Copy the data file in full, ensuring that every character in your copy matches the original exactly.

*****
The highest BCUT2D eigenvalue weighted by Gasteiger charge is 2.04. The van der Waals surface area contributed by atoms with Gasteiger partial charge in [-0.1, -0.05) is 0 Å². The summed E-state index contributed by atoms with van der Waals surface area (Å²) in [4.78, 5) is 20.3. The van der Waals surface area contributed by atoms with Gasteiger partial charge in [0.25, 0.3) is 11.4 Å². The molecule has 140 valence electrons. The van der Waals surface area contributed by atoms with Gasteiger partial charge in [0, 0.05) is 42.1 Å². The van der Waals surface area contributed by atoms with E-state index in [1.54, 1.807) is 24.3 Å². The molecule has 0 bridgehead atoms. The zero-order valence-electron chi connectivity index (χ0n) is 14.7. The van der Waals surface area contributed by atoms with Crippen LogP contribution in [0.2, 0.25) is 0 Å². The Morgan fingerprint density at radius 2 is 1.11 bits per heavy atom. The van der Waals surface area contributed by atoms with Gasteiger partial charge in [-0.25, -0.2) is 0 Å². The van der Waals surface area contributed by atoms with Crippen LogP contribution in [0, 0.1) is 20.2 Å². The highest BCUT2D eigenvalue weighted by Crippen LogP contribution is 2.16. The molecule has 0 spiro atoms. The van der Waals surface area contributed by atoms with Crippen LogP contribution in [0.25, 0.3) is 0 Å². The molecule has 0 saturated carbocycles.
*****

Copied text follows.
The highest BCUT2D eigenvalue weighted by Gasteiger charge is 2.04. The van der Waals surface area contributed by atoms with Gasteiger partial charge in [-0.1, -0.05) is 0 Å². The summed E-state index contributed by atoms with van der Waals surface area (Å²) in [4.78, 5) is 20.3. The van der Waals surface area contributed by atoms with Gasteiger partial charge in [0.25, 0.3) is 11.4 Å². The molecule has 140 valence electrons. The van der Waals surface area contributed by atoms with Gasteiger partial charge in [0, 0.05) is 42.1 Å². The van der Waals surface area contributed by atoms with E-state index in [1.54, 1.807) is 24.3 Å². The molecule has 0 bridgehead atoms. The zero-order valence-electron chi connectivity index (χ0n) is 14.7. The van der Waals surface area contributed by atoms with Crippen LogP contribution in [0.2, 0.25) is 0 Å². The Morgan fingerprint density at radius 2 is 1.11 bits per heavy atom. The van der Waals surface area contributed by atoms with Gasteiger partial charge in [-0.25, -0.2) is 0 Å². The van der Waals surface area contributed by atoms with Crippen LogP contribution in [0, 0.1) is 20.2 Å². The highest BCUT2D eigenvalue weighted by Crippen LogP contribution is 2.16. The molecule has 0 spiro atoms. The van der Waals surface area contributed by atoms with Crippen LogP contribution in [0.25, 0.3) is 0 Å². The molecule has 0 saturated carbocycles.